Now that we’re in August, the tropics are starting to get active all around the world. We’ll take a look at all of the systems out there, starting close to home.
A strong tropical wave is centered about 200 miles southeast of Kingston, Jamaica late this evening. The system is producing heavy rain and gusty winds across parts of the Dominican Republic, Haiti, and Jamaica, and these conditions will spread into the Cayman Islands on Tuesday. Although the system looks pretty good in satellite photos, it does not have a closed circulation as of yet. Once that occurs, the system will likely be upgraded to Tropical Storm Early.An Air Force Reserve Reconnaissance Aircraft will investigate the storm early on Tuesday to see if that has happened.
Whether or not the system develops, it should continue to move in a general westward direction at a fairly fast pace for the next few days. The system will likely move across the Yucatan or Belize towards midweek. After that, if it moves into the Bay of Campeche it could strengthen some more before hitting Mexico again late in the week. One thing that is likely is that heavy rainfall will lead to flash flooding and mudslides across pparts of the Dominican Republic, Haiti, and Jamaica through Tuesday, and parts of the Yucatan and Belize later this week. For the latter locations, rainfall totals of 8-15 inches are possible, which some heavier amounts not ruled out.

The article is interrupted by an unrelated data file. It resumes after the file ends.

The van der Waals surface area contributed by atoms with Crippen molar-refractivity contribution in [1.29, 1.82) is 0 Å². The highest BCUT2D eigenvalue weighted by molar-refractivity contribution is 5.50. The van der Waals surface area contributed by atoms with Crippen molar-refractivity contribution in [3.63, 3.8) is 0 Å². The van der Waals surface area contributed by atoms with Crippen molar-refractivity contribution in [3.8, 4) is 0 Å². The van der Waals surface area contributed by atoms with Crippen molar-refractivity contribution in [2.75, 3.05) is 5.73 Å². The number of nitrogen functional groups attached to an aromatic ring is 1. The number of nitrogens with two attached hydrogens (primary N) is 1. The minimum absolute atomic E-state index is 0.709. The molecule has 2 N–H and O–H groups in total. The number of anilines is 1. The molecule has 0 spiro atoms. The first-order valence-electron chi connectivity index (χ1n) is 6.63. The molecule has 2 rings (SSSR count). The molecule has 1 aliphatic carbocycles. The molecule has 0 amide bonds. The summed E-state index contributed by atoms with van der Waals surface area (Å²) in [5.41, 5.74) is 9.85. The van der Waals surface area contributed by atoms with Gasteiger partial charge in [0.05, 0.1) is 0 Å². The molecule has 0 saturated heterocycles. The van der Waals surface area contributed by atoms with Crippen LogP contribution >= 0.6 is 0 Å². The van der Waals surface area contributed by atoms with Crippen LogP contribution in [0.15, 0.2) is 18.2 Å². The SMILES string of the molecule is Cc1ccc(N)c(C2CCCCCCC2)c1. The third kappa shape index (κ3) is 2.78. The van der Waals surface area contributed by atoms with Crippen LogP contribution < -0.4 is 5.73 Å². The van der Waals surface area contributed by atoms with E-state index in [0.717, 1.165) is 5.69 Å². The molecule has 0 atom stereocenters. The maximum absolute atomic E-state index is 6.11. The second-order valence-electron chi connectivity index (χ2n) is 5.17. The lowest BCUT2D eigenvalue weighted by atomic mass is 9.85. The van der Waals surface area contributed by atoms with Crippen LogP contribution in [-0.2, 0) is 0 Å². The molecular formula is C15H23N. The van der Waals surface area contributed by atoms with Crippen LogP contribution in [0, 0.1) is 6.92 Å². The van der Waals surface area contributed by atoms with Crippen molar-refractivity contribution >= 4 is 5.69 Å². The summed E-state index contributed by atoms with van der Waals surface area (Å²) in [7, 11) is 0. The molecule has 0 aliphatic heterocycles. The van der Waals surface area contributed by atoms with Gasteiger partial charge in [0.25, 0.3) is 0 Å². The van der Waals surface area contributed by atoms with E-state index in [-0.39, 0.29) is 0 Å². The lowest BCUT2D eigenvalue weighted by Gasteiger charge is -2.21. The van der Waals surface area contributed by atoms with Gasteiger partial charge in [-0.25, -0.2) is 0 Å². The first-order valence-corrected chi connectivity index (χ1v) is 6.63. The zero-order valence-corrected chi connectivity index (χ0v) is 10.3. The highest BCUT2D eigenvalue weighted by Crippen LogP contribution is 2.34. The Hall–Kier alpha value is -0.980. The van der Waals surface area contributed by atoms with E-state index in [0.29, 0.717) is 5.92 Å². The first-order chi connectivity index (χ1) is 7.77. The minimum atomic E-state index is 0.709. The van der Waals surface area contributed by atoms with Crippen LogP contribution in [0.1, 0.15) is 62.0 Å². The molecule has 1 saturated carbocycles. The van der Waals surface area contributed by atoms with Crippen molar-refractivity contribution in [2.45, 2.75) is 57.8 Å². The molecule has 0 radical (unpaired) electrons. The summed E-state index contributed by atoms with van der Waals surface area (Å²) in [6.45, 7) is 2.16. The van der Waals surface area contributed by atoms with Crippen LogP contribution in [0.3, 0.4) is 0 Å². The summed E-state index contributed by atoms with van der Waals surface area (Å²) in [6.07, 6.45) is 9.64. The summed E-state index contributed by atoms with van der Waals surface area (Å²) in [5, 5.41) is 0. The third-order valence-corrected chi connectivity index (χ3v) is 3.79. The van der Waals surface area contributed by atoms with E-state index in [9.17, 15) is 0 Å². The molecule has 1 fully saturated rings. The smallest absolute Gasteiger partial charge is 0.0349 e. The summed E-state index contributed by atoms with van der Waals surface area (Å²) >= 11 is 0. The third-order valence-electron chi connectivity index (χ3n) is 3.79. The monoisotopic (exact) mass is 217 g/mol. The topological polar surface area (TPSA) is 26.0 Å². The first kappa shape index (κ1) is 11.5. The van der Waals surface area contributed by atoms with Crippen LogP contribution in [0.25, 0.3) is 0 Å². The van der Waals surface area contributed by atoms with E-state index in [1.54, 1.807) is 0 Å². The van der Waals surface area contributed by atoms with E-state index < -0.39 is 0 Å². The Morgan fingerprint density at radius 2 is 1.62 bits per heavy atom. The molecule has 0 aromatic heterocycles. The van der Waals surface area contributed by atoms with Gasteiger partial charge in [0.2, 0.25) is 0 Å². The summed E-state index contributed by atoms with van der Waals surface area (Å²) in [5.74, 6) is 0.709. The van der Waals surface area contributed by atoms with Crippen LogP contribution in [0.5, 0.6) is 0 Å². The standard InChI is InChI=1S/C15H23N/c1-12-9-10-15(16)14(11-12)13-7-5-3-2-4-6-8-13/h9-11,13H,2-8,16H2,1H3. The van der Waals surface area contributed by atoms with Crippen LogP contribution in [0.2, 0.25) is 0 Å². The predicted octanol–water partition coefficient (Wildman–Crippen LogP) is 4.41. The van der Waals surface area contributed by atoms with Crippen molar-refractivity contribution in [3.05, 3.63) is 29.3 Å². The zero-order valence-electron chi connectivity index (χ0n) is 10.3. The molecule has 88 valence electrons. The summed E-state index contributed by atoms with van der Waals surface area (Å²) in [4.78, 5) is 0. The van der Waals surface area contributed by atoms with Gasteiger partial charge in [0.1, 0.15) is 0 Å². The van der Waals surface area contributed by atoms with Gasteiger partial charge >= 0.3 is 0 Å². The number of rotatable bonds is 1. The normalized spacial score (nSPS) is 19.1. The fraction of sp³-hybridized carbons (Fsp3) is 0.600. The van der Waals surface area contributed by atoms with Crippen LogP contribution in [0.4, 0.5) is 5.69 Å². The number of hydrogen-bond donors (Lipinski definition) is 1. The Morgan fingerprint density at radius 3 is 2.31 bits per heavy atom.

In the Eastern Pacific Ocean, Tropical Storm Howard is centered about 1125 miles west-southwest of Cabo San Lucas, Mexico late this evening. Howard has maximum sustained winds near 50 mph, and is moving towards the west-northwest at 14 mph. Howard is expected to continue moving toward the west-northwest or west over the next few days while steadily weakening as it moves over colder waters.
A little to east of Howard, a cluster of thunderstorms well southwest of Manzanillo, Mexico is being watched for development. Conditions look favorable for this system to develop over the next few days and it could become a tropical depression later this week. Forecast models show some steady strengthening through the week, and if the system gathers enough strength, it will be named Ivette.
In the Western Pacific Ocean, Typhoon 06W (Nida), made landfall very close to Hong Kong earlier on Tuesday. After lashing the northern Philippines with up to 10 inches of rain on Sunday, Nida took aim at Hong Kong on Monday. It made landfall in the pre-dawn hours of Tuesday just east of Hong Kong, producing a wind gust to 64 mph at Hong Kong International Airport, and a gust to 94 mph at Ngong Ping. Nida will continue to move inland on wednesday while dissipating. Rainfall totals of 6-12 inches are possible in the region, likely leading to flooding in some areas.